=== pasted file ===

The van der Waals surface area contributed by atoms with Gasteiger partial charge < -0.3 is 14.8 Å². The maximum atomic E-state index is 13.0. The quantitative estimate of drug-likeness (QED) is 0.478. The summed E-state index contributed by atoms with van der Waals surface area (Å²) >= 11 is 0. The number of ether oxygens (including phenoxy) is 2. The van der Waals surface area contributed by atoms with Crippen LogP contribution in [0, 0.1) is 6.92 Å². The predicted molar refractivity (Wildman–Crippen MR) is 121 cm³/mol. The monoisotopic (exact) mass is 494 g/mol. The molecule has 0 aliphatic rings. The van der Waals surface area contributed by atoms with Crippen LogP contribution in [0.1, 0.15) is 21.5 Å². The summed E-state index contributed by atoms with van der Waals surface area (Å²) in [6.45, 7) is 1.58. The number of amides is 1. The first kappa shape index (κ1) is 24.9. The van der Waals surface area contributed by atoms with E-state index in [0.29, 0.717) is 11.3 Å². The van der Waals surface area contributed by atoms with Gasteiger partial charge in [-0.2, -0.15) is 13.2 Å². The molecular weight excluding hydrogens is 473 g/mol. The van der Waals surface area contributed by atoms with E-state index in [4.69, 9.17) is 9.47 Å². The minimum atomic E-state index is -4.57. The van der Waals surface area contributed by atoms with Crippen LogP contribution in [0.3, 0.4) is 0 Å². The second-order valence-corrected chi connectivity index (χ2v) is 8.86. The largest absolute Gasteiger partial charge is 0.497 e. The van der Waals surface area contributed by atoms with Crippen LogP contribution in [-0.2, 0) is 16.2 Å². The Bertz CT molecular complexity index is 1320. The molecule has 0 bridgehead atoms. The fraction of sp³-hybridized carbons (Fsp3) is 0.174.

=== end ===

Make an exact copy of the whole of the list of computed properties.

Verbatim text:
The van der Waals surface area contributed by atoms with Gasteiger partial charge < -0.3 is 14.8 Å². The maximum atomic E-state index is 13.0. The quantitative estimate of drug-likeness (QED) is 0.478. The summed E-state index contributed by atoms with van der Waals surface area (Å²) >= 11 is 0. The number of ether oxygens (including phenoxy) is 2. The van der Waals surface area contributed by atoms with Crippen LogP contribution in [0, 0.1) is 6.92 Å². The predicted molar refractivity (Wildman–Crippen MR) is 121 cm³/mol. The monoisotopic (exact) mass is 494 g/mol. The molecule has 0 aliphatic rings. The van der Waals surface area contributed by atoms with Crippen LogP contribution in [0.1, 0.15) is 21.5 Å². The summed E-state index contributed by atoms with van der Waals surface area (Å²) in [6.45, 7) is 1.58. The number of amides is 1. The first kappa shape index (κ1) is 24.9. The van der Waals surface area contributed by atoms with E-state index in [0.29, 0.717) is 11.3 Å². The van der Waals surface area contributed by atoms with Gasteiger partial charge in [-0.2, -0.15) is 13.2 Å². The molecular weight excluding hydrogens is 473 g/mol. The van der Waals surface area contributed by atoms with E-state index in [4.69, 9.17) is 9.47 Å². The minimum atomic E-state index is -4.57. The van der Waals surface area contributed by atoms with Crippen LogP contribution in [0.3, 0.4) is 0 Å². The second-order valence-corrected chi connectivity index (χ2v) is 8.86. The largest absolute Gasteiger partial charge is 0.497 e. The van der Waals surface area contributed by atoms with Crippen LogP contribution in [-0.2, 0) is 16.2 Å². The Bertz CT molecular complexity index is 1320. The molecule has 0 bridgehead atoms. The fraction of sp³-hybridized carbons (Fsp3) is 0.174.